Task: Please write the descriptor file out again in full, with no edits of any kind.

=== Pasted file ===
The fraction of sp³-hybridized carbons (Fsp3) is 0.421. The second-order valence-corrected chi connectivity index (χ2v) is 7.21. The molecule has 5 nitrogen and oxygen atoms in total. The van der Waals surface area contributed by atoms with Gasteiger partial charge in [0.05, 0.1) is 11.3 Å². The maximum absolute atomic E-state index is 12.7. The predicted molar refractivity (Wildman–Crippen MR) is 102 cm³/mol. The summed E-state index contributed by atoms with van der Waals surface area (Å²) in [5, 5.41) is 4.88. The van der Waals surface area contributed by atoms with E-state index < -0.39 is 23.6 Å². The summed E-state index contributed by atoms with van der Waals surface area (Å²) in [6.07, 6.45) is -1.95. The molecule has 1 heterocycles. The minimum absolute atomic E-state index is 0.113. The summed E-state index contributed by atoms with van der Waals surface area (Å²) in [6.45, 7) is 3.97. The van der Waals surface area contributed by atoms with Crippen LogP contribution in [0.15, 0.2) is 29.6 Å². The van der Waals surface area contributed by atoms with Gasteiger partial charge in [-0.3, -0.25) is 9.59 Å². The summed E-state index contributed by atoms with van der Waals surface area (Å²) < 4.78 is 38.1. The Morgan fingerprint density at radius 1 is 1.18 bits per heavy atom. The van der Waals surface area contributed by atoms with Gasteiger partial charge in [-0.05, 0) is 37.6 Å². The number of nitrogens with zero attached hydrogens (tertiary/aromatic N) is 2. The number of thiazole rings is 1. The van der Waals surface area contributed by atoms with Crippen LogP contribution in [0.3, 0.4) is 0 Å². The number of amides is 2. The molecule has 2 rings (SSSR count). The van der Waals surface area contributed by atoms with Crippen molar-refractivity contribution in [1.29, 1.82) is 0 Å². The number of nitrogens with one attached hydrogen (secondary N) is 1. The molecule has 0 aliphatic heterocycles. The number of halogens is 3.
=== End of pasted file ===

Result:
The fraction of sp³-hybridized carbons (Fsp3) is 0.421. The second-order valence-corrected chi connectivity index (χ2v) is 7.21. The molecule has 5 nitrogen and oxygen atoms in total. The van der Waals surface area contributed by atoms with Gasteiger partial charge in [0.05, 0.1) is 11.3 Å². The maximum absolute atomic E-state index is 12.7. The predicted molar refractivity (Wildman–Crippen MR) is 102 cm³/mol. The summed E-state index contributed by atoms with van der Waals surface area (Å²) in [5, 5.41) is 4.88. The van der Waals surface area contributed by atoms with E-state index < -0.39 is 23.6 Å². The summed E-state index contributed by atoms with van der Waals surface area (Å²) in [6.07, 6.45) is -1.95. The molecule has 1 heterocycles. The minimum absolute atomic E-state index is 0.113. The summed E-state index contributed by atoms with van der Waals surface area (Å²) in [6.45, 7) is 3.97. The van der Waals surface area contributed by atoms with Crippen LogP contribution in [0.15, 0.2) is 29.6 Å². The van der Waals surface area contributed by atoms with Gasteiger partial charge in [-0.3, -0.25) is 9.59 Å². The summed E-state index contributed by atoms with van der Waals surface area (Å²) < 4.78 is 38.1. The Morgan fingerprint density at radius 1 is 1.18 bits per heavy atom. The van der Waals surface area contributed by atoms with Gasteiger partial charge in [-0.05, 0) is 37.6 Å². The number of nitrogens with zero attached hydrogens (tertiary/aromatic N) is 2. The number of thiazole rings is 1. The van der Waals surface area contributed by atoms with Crippen LogP contribution in [0.3, 0.4) is 0 Å². The number of amides is 2. The molecule has 2 rings (SSSR count). The van der Waals surface area contributed by atoms with Crippen molar-refractivity contribution in [1.29, 1.82) is 0 Å². The number of nitrogens with one attached hydrogen (secondary N) is 1. The molecule has 0 aliphatic heterocycles. The number of halogens is 3.